A Higher CallingEpiphany
In the gospel story, Jesus comes upon Peter, Andrew, James, and John as they prepared their nets and fished, going about the routine of their daily job that was comfortable and familiar.
We, too, get caught up in routines that are comfortable and that we can control. Routine rarely feels extremely holy. Much of my job seems routine: phone calls, answering emails, and attending meetings. However, behind every email, phone call, or conversation is a person who needs to be heard and valued. I prepare for worship and write sermons. But the truth is that many people prepare and contribute to worship: Christine, the choir and musicians; Jerry and his technology team; Shannon, the proofreaders, and those who copy worship plans and deliver them; ushers and greeters, and those who prepare Kirk hall. Each person who prepares and participates in worship is creating an opportunity to worship God together.
As Presbyterians, we elect session members to be our representatives and trust them to make decisions that lead us. In our conversations on Sunday and in the lecture room on Thursday, we meet to listen to one another–not just our ideas about the church but my hope is that we also share what is happening in our daily lives that reflects a deeper relationship with God and each other.
As Jesus encountered these career fishermen doing familiar tasks, he called the future disciples to be something greater than their daily routines. He was asking them to do something different that they could not fully understand. At that point, they didn’t know that “follow me and I will make you fishers of men” would involve risk. It would involve coming to learn new things about different cultures like the despised Samaritans. It would involve challenging situations like feeding 5,000 people with practically nothing. “Follow me” was a higher calling. What does that mean for us?
Most of the time when I come into this building, I’m thinking of my responsibilities for worship or for a particular meeting. We aren’t merely spectators or the audience on Sunday. Some of us do have tasks to perform. We open the doors. We turn on the lights and the cameras. We make the coffee and put out the snacks. We sing in the choir and sing from the pews. But I wonder if our focus on our jobs keeps us from understanding the depth of Jesus’ higher calling. What does it mean to follow Jesus, to be in a relationship with Christ, that goes beyond the familiar tasks of worship?
Psalm 27 consistently moves back and forth between the dire situation the Psalmist finds himself in and the relationship with God that the Psalmist longs to have. We like to begin with how hard things are,yet the Psalmist begins with confidence and trust in God; “The Lord is my light and my salvation; whom shall I fear?” The Psalmist acknowledges his fears and moves to claim his own responsibility to face his fears.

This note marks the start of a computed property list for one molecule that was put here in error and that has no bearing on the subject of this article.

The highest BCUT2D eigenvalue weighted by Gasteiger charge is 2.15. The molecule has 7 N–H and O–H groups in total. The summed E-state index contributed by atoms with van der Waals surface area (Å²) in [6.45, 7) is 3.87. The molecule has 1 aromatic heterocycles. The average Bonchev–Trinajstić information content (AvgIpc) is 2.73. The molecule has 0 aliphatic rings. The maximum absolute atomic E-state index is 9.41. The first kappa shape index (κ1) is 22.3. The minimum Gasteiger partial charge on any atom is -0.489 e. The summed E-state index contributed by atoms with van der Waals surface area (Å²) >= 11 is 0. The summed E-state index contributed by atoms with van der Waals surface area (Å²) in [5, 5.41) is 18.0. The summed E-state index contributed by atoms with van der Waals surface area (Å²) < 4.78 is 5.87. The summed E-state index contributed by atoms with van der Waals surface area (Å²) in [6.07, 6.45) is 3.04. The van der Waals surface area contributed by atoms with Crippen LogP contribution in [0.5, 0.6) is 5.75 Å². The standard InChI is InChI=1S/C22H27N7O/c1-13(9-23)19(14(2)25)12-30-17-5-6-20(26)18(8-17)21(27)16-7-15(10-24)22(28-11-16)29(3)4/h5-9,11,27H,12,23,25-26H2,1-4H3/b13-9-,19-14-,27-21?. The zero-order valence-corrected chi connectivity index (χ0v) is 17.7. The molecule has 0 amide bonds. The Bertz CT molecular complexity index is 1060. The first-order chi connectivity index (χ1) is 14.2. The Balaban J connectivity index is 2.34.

In verse 4, “One thing I ask of the Lord, that I will seek after: to live in the house of the Lord all the days of my life, to behold the beauty of the Lord, and to inquire in his temple.” The Psalmist is acknowledging that he has some skin in this relationship, it isn’t all up to God. We are responsible too.
Psalm 27 gives us a pathway to our higher calling. First, we must commit to living in the house of the Lord all the days of our lives. What that means is that we don’t give up on God. We don’t strike out on our own. We trust that God will show up and will lead the way. Second, we are to behold the beauty of the Lord. What that means is that we recognize God’s uniqueness above all others. We know that we will face pain and trouble, yet we are able to see the image and goodness of God in the people around us. And the third thing we commit to doing is to inquire in God’s temple.
What happens to us after baptism, after confirmation, after we join the church? Those are just the beginning of what it means to be an inquirer. It means we continue to remain faithful to God as we keep reading and praying and doing the things that mature and grow our faith. We ask God to teach us, lead us, and grant us grace to extend to others when we begin to get stingy. Are we still listening and learning?
The Psalmist knows that we have to keep listening and learning and not simply retreat into our confidence in God. We must enter into a deeper relationship with God and resist spiritual laziness. We resist giving power to the anxiety and fear that surrounds us.
What does it mean to follow a higher calling, to be in a relationship with Christ that goes beyond the familiar and comfortable? As the Psalmist ended the 27th, he offers to us to consider; “I believe that I shall see the goodness of the Lord in the land of the living. Wait for the Lord; be strong and let your heart take courage. Wait for the Lord.”